I’ve always had a fascination with rivers and with cities, which is why I live in London on the River Thames and belong to a local rowing club. I’ve also lived in Boston on the Charles, New York on the Hudson, Washington on the Potomac and Paris on the Seine, and watched how these rivers define the cities they run through.
I recently returned from Budapest, where the River Danube separates two places – Buda and Pest – and simultaneously unites them. People flow to and fro across, along, and on the river by foot, tram, metro, bicycle, scooter and boat, and the city makes a demonstrable commitment to investing in the public realm along the river and further afield. In the dark winter months this is welcomed by residents and tourists alike, who mingle outdoors at the festive markets set up to provide cheap food and entertainment, and at the public thermal baths which serve as communal gathering places promoting health, culture and heritage in a most enjoyable way.
I read a piece about the way our beloved Father Thames has been evolving by the Observer’s architecture critics Rowan Moore with this in mind. Moore describes the plans, policies and personae that have shaped developments along the river over the last few decades through the frame of the planned development 72 Upper Ground on the South Bank. This complex, if it goes ahead, will add considerable height and density to the local landscape:
“It is situated on a privileged spot, where a bend in the river gives it exceptional prominence, alongside the publicly funded culture palaces of the South Bank and opposite the classical set piece of Somerset House. Its floor area of nearly one million square feet is 20 per cent more than that of the Gherkin, its height of 109 metres is slightly lower than St Paul’s Cathedral. It would replace a much smaller 1970s tower that was used by ITV: the new building would have 225 per cent of its floor area and add nearly 30 per cent to its height.”
Quoting the late Richard Rogers, who characterised the Thames as “a public space not a private opportunity”, he points out that over the past 15 years “a proliferation of large developments has made it a gold-diggers’ gulch, a miles-long mine of real-estate value”.
What Moore objects to is well known among residents in communities further upriver, where more riverside developments are proposed. As he explains, “it is questionable whether the high-rise, high-price apartments, often sold to overseas investors, that new riverside developments tend to create are the homes Londoners most need. Rates of affordable housing have been low”. And it is this knowledge, along with a growing appreciation of the Thames, that is firing up local communities.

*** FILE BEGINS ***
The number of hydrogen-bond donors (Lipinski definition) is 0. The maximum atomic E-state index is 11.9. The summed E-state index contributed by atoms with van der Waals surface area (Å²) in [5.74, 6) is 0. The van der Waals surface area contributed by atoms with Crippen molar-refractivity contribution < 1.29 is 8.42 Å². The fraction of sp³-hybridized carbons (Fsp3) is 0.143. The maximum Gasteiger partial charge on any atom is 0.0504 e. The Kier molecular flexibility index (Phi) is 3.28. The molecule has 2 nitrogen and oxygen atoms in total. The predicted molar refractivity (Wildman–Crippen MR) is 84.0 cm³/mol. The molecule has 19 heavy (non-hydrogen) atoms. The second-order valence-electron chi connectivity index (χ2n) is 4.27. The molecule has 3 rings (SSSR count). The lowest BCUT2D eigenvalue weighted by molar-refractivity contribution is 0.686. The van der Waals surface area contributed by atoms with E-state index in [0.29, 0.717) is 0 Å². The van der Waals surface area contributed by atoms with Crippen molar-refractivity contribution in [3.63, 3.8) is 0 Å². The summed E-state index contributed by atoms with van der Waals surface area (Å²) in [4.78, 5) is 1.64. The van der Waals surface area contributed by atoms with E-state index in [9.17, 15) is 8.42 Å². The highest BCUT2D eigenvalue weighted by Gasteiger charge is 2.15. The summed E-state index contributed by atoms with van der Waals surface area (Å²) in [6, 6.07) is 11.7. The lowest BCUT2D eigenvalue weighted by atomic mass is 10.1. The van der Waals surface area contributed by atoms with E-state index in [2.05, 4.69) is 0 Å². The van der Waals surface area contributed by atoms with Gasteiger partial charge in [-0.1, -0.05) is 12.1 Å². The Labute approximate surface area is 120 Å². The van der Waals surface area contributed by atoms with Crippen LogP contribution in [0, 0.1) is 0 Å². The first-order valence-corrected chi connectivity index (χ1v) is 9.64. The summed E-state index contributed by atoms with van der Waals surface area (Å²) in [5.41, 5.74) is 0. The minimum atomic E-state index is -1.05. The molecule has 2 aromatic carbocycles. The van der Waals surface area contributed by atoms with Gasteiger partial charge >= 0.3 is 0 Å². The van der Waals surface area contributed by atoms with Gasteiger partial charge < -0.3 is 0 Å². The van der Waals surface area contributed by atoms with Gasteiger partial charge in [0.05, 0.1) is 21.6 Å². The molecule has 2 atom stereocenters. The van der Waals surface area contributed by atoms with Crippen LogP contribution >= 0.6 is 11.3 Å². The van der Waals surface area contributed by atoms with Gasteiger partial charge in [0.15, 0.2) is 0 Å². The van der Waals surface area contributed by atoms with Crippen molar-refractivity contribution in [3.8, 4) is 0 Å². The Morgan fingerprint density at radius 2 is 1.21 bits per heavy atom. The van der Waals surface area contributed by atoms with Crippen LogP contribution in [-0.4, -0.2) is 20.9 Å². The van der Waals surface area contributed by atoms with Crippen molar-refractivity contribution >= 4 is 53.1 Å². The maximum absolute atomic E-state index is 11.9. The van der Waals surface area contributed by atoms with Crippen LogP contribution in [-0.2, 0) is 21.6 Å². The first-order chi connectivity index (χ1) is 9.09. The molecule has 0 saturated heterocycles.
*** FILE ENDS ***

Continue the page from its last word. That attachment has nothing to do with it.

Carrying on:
The Stag Brewery regeneration at Mortlake is a case in point. Residents have challenged proposals to build high-density residential units along a beautiful stretch of the river known as the Arcadian Thames. By contrast, early stage plans to redevelop a local retail park in Kew seem to be more mindful of local residents’ needs and respectful of their connection with the river.
Challenging the cult of high-rise riverside developments is motivated by a growing interest in the Thames, demonstrated each year during the Thames Festival which showcases the glories of the river, from mudlarking to boatmaking, and invites all Londoners and others to participate in artistic, community and cultural activities celebrating the river.
Lockdown gave Londoners more reason to engage with the Thames and to appreciate the benefits it brings to their physical and mental health. The connection between the river and good health has become an accepted and motivational feature of living in London. People care about the Thames. As such it inspires, motivates and mobilises citizen action when its health and accessibility are threatened. In the last year I’ve seen several initiatives launched with prominent support in my area of south west London alone:
- Hammersmith Bridge SOS, aimed at making the iconic west London bridge accessible to all.
- Opposition to a proposed pier at Fulham Football Club, led by the local rowing community.
- Reaction to the “wet wipe island” at Hammersmith leading to proposed legislation from a local MP to eliminate wet wipes from flowing into the Thames.
- Organisations with local interest like the Royal National Lifeboat Institute and Thames Path National Trail have substantial numbers of supporters and actively promote knowledge, events and engagement around the river.
A key challenge to planning sustainable development along the Thames is a lack of strategic oversight. As Rowan Moore points out:
“This absence of overview owes something to the fact that the banks of the Thames are in the care of 17 boroughs of varying party allegiances, which makes coordinated action a task of herding cats. The river is for most of its length a boundary between one borough and another, and it’s a well-known phenomenon of local authorities that they care more about their centres – where more of their voters get to experience the results of their decisions – than their edges.”
I’m encouraged by the plethora of grassroots activity committed to making the river healthy, accessible and inclusive to all Londoners. I see an opportunity to pull these groups together into an umbrella organisation not unlike the Community Planning Alliance formed in recent years, which has become a force for challenging imposed development and a voice for community engagement across the country.
A project for 2023? I welcome suggestions.
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